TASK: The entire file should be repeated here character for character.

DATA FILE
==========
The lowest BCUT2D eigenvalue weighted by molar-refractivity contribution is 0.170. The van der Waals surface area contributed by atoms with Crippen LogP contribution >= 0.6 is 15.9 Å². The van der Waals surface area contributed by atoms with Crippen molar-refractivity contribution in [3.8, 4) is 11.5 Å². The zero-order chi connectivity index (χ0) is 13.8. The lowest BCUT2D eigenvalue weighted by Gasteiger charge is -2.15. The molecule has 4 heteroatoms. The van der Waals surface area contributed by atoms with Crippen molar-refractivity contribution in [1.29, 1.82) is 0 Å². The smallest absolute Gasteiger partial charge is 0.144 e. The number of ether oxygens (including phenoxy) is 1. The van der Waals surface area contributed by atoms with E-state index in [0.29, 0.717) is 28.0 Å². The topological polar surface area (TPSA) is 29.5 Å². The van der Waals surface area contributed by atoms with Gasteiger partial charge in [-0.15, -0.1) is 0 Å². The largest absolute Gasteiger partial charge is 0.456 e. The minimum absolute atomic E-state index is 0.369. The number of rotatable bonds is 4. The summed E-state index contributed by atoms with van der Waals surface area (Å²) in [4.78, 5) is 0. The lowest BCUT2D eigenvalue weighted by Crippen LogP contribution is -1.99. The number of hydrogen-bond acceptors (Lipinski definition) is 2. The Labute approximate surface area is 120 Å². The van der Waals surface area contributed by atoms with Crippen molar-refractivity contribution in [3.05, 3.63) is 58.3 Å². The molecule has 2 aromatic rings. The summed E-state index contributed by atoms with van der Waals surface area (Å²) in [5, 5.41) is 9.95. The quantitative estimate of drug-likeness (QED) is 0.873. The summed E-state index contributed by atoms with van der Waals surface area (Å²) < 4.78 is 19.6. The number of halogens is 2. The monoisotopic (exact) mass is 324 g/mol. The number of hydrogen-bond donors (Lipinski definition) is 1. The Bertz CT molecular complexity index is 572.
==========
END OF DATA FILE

The lowest BCUT2D eigenvalue weighted by molar-refractivity contribution is 0.170. The van der Waals surface area contributed by atoms with Crippen LogP contribution >= 0.6 is 15.9 Å². The van der Waals surface area contributed by atoms with Crippen molar-refractivity contribution in [3.8, 4) is 11.5 Å². The zero-order chi connectivity index (χ0) is 13.8. The lowest BCUT2D eigenvalue weighted by Gasteiger charge is -2.15. The molecule has 4 heteroatoms. The van der Waals surface area contributed by atoms with Crippen molar-refractivity contribution in [1.29, 1.82) is 0 Å². The smallest absolute Gasteiger partial charge is 0.144 e. The number of ether oxygens (including phenoxy) is 1. The van der Waals surface area contributed by atoms with E-state index in [0.29, 0.717) is 28.0 Å². The topological polar surface area (TPSA) is 29.5 Å². The van der Waals surface area contributed by atoms with Gasteiger partial charge in [-0.15, -0.1) is 0 Å². The largest absolute Gasteiger partial charge is 0.456 e. The minimum absolute atomic E-state index is 0.369. The number of rotatable bonds is 4. The summed E-state index contributed by atoms with van der Waals surface area (Å²) in [4.78, 5) is 0. The lowest BCUT2D eigenvalue weighted by Crippen LogP contribution is -1.99. The number of hydrogen-bond acceptors (Lipinski definition) is 2. The Labute approximate surface area is 120 Å². The van der Waals surface area contributed by atoms with Crippen molar-refractivity contribution in [3.05, 3.63) is 58.3 Å². The molecule has 2 aromatic rings. The summed E-state index contributed by atoms with van der Waals surface area (Å²) in [5, 5.41) is 9.95. The quantitative estimate of drug-likeness (QED) is 0.873. The summed E-state index contributed by atoms with van der Waals surface area (Å²) < 4.78 is 19.6. The number of halogens is 2. The monoisotopic (exact) mass is 324 g/mol. The number of hydrogen-bond donors (Lipinski definition) is 1. The Bertz CT molecular complexity index is 572.